If anybody wonders why the American public ignores or is simply exasperated by health news, all you have to do is read these two stories from the Associated Press--and by the same reporter:
It's enough to make anybody trying to follow heart health news reach for a beta blocker. How could reports about two legit-seeming studies with opposite conclusions appear within 48 hours of each other?
I've been working the factory floor of health journalism for many years, so I know a bit about how this happens. I'll do my best to explain, but not defend.
First, some context
Last year a major study showed increased risk of death in people who got drug-coated stents (tiny scaffolds that hold open blocked arteries) compared to those who got the old-fashioned, cheaper bare metal type. The increased risk of death was due mainly to blood clots.
The FDA looked at the data and advised physicians to consider carefully which patients are best suited to each kind of stent.
Controvery ensued. Spin erupted. Stock prices dropped. New studies were ordered up. Patients were confused.
Now, let's figure out what's going on with the near-simultaneous bad news/good news reports.
The studies were presented at a medical meeting, not published in peer-reviewed journals.
Meeting presentations have not passed the highest muster in the field--submission to knowledgeable peers who consider the study's methodology and data, and often call for revisions. Some studies presented at meetings never hit print. So all studies presented at meetings need to be looked at skeptically--consider them tentative, draft reports.
Meeting presentations are sometimes distorted by--and outright funded by--commercial interests.
It's not entirely fair to suggest that companies seeking to promote their products use these meetings to trot out the studies that make them look best. . .but, well, it happens.
Both studies are weak designs.
Both studies are analyses of data gathered on previously treated patients. The best studies randomly select matched patients with one of the two treatments or a placebo, control for complicating factors and follow the patients individually.
Each of these studies has caveats big enough to drive an H3 Hummer through.
The good-stent story above looked at four years of data and compared death rates of drug-coated and bare metal stents. The study found a 1 percent difference in death rates, favoring bare metal, not the 18 percent difference an earlier analysis of 3 years of the same data showed. But the better outcomes may simply indicate that drug stents have been used more judiciously--matched to the right patients--during the last year than previously.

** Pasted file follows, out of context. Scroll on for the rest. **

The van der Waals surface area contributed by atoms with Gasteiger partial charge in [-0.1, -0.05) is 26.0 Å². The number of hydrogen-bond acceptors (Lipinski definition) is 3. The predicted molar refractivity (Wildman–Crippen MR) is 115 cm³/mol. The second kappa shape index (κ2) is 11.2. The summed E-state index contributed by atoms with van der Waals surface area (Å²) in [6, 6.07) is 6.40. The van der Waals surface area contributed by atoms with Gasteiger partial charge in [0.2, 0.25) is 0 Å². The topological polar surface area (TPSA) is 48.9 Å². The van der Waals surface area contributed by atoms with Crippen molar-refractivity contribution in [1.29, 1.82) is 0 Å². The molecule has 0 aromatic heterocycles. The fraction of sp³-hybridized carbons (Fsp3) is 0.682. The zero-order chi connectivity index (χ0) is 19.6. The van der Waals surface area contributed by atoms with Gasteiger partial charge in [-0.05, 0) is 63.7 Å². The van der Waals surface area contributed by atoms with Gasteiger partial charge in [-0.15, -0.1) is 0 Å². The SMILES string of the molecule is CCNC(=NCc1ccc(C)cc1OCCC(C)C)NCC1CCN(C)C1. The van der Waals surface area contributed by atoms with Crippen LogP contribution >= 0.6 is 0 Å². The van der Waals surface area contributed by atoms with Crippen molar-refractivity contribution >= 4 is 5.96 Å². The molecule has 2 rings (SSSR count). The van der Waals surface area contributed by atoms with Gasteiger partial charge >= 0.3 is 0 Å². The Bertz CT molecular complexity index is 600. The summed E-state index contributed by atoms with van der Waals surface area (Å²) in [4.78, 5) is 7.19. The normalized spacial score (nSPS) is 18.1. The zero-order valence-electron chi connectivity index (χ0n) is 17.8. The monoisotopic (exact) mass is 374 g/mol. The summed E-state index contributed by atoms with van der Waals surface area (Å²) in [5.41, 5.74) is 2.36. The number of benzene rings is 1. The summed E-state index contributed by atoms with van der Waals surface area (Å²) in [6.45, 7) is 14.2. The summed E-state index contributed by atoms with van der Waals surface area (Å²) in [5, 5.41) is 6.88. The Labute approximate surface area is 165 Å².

The bad-stent study looked at data on stents implanted after a certain type of heart attack. The study showed a much higher death rate after six months in those who got the drug-eluting stents. But most stents are not used after heart attacks: A majority are inserted after angiography shows blocked arteries that have not yet created an acute health crisis.
But wait, there's more
The same meeting produced studies that: (1) showed benefit of drug stents after five years (sponsored by Johnson & Johnson); and (2) that drug stents are just as effective in women as in men (Boston Scientific).
So what are you going to do about it?
If you're a heart disease patient, you may want to talk to your cardiologist during your next routine visit about these findings and discuss whether they apply to you.
If you have a stent implanted and have not discussed the bare metal vs. drug-eluting issue before, you may want to raise the topic at your next appointment to see what your cardiologist says about your unique risks, if any.
Most independent cardiologists interviewed for stories about these studies said the same thing: Little is changed. It's vital to match the right patients to the right stent, based on their risk for blood clots, type of blockage, and other factors.
Happily, at least one news reporter, doing God's work, attempted to synthesize the findings.
Check out Ben Hirschler's excellent report for Reuters.
The report by New York Times' Barnaby J. Feders report is somewhat helpful too.